Wharton | Mr. Big Four To IB
GMAT 750, GPA 3.6
Cornell Johnson | Mr. Electric Vehicles Product Strategist
GRE 331, GPA 3.8
Harvard | Mr. Overrepresented MBB Consultant (2+2)
GMAT 760, GPA 3.95
Stanford GSB | Mr. Startup Guy
GMAT 760, GPA 3.3
Rice Jones | Mr. Tech Firm Product Manager
GRE 320, GPA 2.7
Harvard | Mr. Billion Dollar Startup
GRE 309, GPA 6.75/10
Chicago Booth | Mr. Mexican Central Banker
GMAT 730, GPA 95.8/100 (1st in class)
Harvard | Mr. Comeback Kid
GMAT 770, GPA 2.8
Harvard | Mr. Tech Risk
GMAT 750, GPA 3.6
Chicago Booth | Mr. Corporate Development
GMAT 740, GPA 3.2
Wharton | Ms. Strategy & Marketing Roles
GMAT 750, GPA 9.66/10
Harvard | Mr. Bomb Squad To Business
GMAT 740, GPA 3.36
Harvard | Mr. Big 4 To Healthcare Reformer
GRE 338, GPA 4.0 (1st Class Honours - UK - Deans List)
Foster School of Business | Mr. Corporate Strategy In Tech
GMAT 730, GPA 3.32
IU Kelley | Mr. Advertising Guy
GMAT 650, GPA 3.5
Duke Fuqua | Mr. IB Back Office To Front Office/Consulting
GMAT 640, GPA 2.8
Yale | Mr. Lawyer Turned Consultant
GMAT 730, GPA 3.7
Chicago Booth | Mr. Whitecoat Businessman
GMAT 740, GPA Equivalent to 3(Wes) and 3.4(scholaro)
MIT Sloan | Ms. Digital Manufacturing To Tech Innovator
GMAT 720, GPA 3.4
Cornell Johnson | Mr. Healthcare Corporate Development
GMAT 740, GPA 3.5
Columbia | Mr. Developing Social Enterprises
GMAT 750, GPA 3.75
Yale | Mr. Education Management
GMAT 730, GPA 7.797/10
Columbia | Mr. Neptune
GMAT 750, GPA 3.65
Darden | Ms. Education Management
GRE 331, GPA 9.284/10
Columbia | Mr. Confused Consultant
GMAT 710, GPA 3.2
Harvard | Ms. 2+2 Trader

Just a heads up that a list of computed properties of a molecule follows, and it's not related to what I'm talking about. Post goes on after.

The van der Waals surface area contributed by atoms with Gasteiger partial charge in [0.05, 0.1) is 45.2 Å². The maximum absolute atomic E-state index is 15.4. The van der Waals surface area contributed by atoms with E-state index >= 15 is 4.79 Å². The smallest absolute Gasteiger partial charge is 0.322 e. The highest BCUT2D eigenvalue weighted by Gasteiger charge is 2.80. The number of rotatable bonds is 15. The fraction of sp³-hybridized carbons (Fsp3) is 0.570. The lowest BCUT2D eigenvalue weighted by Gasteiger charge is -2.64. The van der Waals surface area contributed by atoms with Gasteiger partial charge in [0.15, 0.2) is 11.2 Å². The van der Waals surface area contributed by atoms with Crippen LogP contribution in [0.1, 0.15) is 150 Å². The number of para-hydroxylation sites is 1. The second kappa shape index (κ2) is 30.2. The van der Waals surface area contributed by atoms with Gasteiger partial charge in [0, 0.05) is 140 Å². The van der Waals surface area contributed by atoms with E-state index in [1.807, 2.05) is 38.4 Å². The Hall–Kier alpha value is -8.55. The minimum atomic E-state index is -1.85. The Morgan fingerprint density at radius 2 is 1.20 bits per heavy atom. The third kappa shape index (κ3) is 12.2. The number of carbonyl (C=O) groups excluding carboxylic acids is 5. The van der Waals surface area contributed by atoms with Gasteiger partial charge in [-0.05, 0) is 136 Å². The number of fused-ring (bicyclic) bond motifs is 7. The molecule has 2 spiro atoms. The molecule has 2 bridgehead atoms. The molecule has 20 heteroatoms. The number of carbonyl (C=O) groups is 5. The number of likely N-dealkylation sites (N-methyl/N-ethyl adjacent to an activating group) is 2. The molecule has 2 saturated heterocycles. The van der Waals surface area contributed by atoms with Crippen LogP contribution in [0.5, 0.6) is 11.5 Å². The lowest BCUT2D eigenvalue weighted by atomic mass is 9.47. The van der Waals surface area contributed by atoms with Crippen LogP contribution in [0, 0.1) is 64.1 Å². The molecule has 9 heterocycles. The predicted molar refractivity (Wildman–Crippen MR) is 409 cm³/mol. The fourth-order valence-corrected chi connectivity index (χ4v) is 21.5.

GMAT 770, GPA 3.9
Harvard | Mr Big 4 To IB
GRE 317, GPA 4.04/5.00

Meet USC Marshall’s MBA Class of 2017

Manali Khadilkar

Manali Khadilkar

University of Southern California (USC), Marshall School of Business

Hometown: Mumbai, India

Undergraduate School and Major:

University of Mumbai – Bachelors in Life Sciences

University College London – Masters in Neuroscience

Employers and Job Titles Since Graduation: UC Irvine Department of Neurology – Research Specialist & Lab Manager

Recalling your own experience, what advice do you have for applicants who are preparing for either the GMAT or the GRE? I would definitely recommend starting early! I started my GMAT preparation around March and took the test in August. However, post-GMAT, I made the most uphill climb with essays and applications. My advice would be to start preparing for the GMAT/GRE around January and taking it around June or July. That leaves plenty of room for school visits, networking, and essay writing, along with a chance for a re-take should your first test not go as you had hoped. Also, be sure to leverage all the online material and blogs (including Poets&Quants!). It is extremely helpful to read other people’s test day experiences, preparation timelines and study material resources.